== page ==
Ensure it covers everything that was discussed: salary (including the day of the month or week you’ll get paid), perks, working hours, time off, compensation for job-related injuries, insurance, and any other conditions. If it’s not in the contract, it won’t happen.


When a good person applies for the right job with the right company, everyone benefits. It should feel like an exciting alignment of minds, ethics and goals.

Think of it like a romantic relationship: you don’t want one side to hold all the cards. It makes for an unnerving imbalance of power. If you want them more than they want you, they can smell the fear. Call it a crass human foible, but we’re disdainful of anyone too desperate.

It’s the same when they want you more than you want them. In this case, a few extravagant gestures to plead their case are fine (a college roommate was woo-ed by an investment bank with a crate of champagne every week until she said yes; I begged her to not say no for a while).

After a respectably lengthy interview, they either get you or they don’t. If they don’t, step away with your dignity intact and keep things cordial.

If things don’t go well at the interview, or on the job, be careful about badmouthing it all over town (unless they did something illegal, in which case and by all means, turn whistleblower).

Our world is becoming smaller, and we are more interconnected than ever before. Hearing gossip about another player is not just unprofessional, but we are psychologically wired to transfer the negative things you’re saying about someone else onto you. Be judicious about who you share what with. Staying positive in a professional environment (hell, any environment) is soothing for everyone.

The other way

When you’ve had your fill, as I have, of applying for jobs (which doesn’t mean the jobs stop coming to you; you’ll probably be surprised by how much your stock goes up when you don’t even want to join them any more – odd, but true), then think of alternatives.

My favourite route is to work out what you want to do and then figure out a way for make it pay. This is explored at length in Free Range Humans by Marianne Cantwell, a book I recommend highly if you’re even vaguely interested in getting off the hamster wheel.

Sometimes combining a part-time paying job with a personal mission makes sense.

Sometimes going freelance and being a consultant pays even more for the same job you were doing before, but this time probably without insurance and other benefits.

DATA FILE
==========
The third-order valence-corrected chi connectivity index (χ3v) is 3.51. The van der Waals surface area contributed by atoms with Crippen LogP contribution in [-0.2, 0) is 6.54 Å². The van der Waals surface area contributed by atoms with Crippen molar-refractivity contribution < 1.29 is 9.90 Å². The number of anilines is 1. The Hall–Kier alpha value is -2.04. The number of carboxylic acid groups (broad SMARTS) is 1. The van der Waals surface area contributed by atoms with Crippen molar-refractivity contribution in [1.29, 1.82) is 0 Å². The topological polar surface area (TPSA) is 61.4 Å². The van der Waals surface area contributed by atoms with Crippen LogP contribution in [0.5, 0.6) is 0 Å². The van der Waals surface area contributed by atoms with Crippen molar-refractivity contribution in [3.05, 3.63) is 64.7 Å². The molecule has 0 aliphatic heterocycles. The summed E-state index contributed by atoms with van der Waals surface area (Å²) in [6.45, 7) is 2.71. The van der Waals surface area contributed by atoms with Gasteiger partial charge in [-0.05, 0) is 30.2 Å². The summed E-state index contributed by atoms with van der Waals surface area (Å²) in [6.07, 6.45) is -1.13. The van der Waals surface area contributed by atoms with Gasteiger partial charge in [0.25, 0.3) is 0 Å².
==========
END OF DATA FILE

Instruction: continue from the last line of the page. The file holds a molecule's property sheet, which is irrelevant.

Being freelance also often allows you to live anywhere you like and keep the same job (especially if your work is tech- or digital-based). My beloved travel blogs include posts written by parents raising young children and teenagers in multiple countries, and they sound well adjusted and fearless. This works especially well if you decamp from the more expensive western regions of the globe to a place with lower costs of living.

If you’re good at your work, then chances are, someone somewhere is willing to pay you for it, whether you’re in a traditional office or not. There are also grants, residencies and fellowships for artist types.

When you stop clinging to what you’re familiar with, then the world opens up with possibilities, often far more enriching than if you’d stayed in the same-old, same-old.

When I left my last big job and its very comfortable salary, I realised that much of the money I’d earned had been spent on trifles just because I had the cash. When I didn’t have excess money to burn, I spent far less, but was much happier, especially when it meant I was no longer a cog in a wheel.

Sometimes the long view helps. Will you look back on your life and realise the bulk of it was spent making other people wealthy? Or do you want to take a stab at fulfilling your own goals? Our cultural and societal progress comes largely from bright sparks who pursued a new way of doing something, even when it wasn’t initially understood by the masses.

Becoming hostile and bitter over your work environment is a sorry way to live. Remember, it’s a relationship. Either by negotiating yourself into a better one or leaving it altogether to strike out on your own, it feels wonderful to know you’re standing up for yourself.

“Leap, and the net will appear.” ― John Burroughs

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Go forth!